No other Neil Young live recording is anywhere near as weird as Arc but some have their moments. His latest release, EARTH, is a 98-minute collection of environmentally-themed songs from across his career, performed live, and overdubbed with the sounds of bears, birds, bees, crickets, horses, cows and other sounds of the planet. As Neil explained when previewing the release at LA’s Natural History Museum, “The sounds of the animals [make] you feel good. They are all in the right key. They don’t clash with anything. They were perfectly in pitch.” Dr. Doolittle would approve.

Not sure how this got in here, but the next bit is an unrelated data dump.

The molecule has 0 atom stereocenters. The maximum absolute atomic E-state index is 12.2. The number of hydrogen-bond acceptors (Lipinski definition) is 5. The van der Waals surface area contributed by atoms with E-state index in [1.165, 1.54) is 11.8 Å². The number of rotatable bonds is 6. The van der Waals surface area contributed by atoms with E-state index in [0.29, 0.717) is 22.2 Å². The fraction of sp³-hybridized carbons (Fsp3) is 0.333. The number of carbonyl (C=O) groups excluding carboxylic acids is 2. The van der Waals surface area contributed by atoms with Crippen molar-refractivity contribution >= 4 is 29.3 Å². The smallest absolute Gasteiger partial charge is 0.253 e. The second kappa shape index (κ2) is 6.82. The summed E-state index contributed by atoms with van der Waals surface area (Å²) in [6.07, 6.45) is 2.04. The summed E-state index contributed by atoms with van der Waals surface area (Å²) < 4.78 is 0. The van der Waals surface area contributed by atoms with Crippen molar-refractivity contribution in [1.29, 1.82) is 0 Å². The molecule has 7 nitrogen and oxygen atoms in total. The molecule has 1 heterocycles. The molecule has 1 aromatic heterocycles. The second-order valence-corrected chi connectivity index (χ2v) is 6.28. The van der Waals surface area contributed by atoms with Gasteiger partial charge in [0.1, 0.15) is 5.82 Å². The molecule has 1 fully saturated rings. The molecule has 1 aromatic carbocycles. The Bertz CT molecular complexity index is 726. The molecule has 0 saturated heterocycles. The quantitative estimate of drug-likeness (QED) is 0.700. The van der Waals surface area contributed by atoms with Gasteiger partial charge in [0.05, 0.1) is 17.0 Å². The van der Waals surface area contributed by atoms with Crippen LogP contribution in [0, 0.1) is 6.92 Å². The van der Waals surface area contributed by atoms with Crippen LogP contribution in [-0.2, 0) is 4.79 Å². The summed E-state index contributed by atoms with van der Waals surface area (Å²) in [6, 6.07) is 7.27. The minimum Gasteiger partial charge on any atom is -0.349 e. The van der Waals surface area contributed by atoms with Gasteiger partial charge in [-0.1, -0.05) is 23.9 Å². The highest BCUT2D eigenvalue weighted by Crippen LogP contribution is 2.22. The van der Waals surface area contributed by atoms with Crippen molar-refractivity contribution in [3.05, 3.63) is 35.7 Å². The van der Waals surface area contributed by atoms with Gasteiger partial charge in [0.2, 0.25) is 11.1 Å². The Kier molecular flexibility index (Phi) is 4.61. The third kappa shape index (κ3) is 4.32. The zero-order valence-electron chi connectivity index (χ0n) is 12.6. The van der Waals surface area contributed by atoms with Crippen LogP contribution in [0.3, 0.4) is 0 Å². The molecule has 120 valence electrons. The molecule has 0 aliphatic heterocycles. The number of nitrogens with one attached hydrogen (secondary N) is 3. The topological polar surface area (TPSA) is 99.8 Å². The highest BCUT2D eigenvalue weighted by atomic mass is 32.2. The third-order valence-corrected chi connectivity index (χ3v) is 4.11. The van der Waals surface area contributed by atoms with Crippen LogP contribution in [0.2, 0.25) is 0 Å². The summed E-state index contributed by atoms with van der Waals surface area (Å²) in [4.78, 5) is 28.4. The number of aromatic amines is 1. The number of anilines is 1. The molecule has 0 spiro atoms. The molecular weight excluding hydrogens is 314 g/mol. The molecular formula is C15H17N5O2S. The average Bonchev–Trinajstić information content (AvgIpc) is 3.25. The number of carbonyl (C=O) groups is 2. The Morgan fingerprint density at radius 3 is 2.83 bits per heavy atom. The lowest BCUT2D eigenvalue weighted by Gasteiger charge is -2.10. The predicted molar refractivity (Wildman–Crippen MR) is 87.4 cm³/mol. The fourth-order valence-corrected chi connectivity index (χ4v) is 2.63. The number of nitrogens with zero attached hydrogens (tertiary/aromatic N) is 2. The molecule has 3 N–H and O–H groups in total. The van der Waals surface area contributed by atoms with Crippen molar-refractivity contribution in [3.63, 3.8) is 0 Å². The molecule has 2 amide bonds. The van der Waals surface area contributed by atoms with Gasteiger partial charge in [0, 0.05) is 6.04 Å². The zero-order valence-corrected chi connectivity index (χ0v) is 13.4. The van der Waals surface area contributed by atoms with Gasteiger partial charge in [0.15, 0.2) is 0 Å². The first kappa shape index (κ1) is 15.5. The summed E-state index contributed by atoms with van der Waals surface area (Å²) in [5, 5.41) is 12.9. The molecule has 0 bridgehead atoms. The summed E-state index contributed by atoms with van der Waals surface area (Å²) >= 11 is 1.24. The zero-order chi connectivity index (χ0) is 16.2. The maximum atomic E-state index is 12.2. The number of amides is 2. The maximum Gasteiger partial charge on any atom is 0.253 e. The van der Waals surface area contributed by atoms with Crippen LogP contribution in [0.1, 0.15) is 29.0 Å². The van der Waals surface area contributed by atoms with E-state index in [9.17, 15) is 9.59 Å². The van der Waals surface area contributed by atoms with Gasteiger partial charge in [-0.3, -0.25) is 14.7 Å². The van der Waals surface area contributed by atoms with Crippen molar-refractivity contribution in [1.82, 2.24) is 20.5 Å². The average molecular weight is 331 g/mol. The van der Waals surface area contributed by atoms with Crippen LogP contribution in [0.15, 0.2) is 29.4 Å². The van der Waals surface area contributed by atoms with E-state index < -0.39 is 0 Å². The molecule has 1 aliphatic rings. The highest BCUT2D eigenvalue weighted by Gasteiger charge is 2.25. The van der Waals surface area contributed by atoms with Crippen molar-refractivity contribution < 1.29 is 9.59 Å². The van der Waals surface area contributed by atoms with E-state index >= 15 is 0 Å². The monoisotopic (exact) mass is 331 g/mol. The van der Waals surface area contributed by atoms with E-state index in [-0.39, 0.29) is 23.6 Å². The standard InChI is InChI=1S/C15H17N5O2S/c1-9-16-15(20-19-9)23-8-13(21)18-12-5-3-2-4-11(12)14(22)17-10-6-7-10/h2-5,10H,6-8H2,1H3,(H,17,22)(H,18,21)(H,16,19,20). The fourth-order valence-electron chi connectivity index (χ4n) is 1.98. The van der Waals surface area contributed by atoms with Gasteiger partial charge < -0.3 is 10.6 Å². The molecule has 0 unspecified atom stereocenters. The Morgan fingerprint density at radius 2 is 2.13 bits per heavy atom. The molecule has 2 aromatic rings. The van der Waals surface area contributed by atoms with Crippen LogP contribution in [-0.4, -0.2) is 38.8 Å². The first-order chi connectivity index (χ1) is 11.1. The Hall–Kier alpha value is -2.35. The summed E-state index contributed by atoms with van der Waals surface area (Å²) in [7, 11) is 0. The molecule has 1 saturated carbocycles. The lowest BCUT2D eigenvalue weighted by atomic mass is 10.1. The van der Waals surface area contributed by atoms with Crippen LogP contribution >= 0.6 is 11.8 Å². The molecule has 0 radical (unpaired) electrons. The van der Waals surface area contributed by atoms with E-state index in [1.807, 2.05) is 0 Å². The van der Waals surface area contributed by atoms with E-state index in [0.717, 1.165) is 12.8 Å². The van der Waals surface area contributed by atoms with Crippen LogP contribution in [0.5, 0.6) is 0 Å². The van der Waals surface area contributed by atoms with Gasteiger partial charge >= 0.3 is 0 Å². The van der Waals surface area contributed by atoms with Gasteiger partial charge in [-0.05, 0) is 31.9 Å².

Young’s ongoing “Archives” series of releases have also unearthed some gloriously weird moments, alongside more popularly palatable sets. The 1980s were an especially weird time for Young during which he flirted with such a plethora of different styles that he was sued by his own record company for not sounding enough like himself. There have only been a couple of 80s archive releases so far but we can only hope that there are more on the way because they are two of the most INTERESTING and DEFINITELY NOT TERRIBLE titles of the series. Featuring performances from his 1984-5 US tour, A Treasure has Young backed by professional Nashville musicians in pseudo-traditional pedal-steel country mode. In complete contrast, the 23-track Bluenote Café finds Young flirting with soul, funk and R&B with a full brass section in tow.
The Concept Albums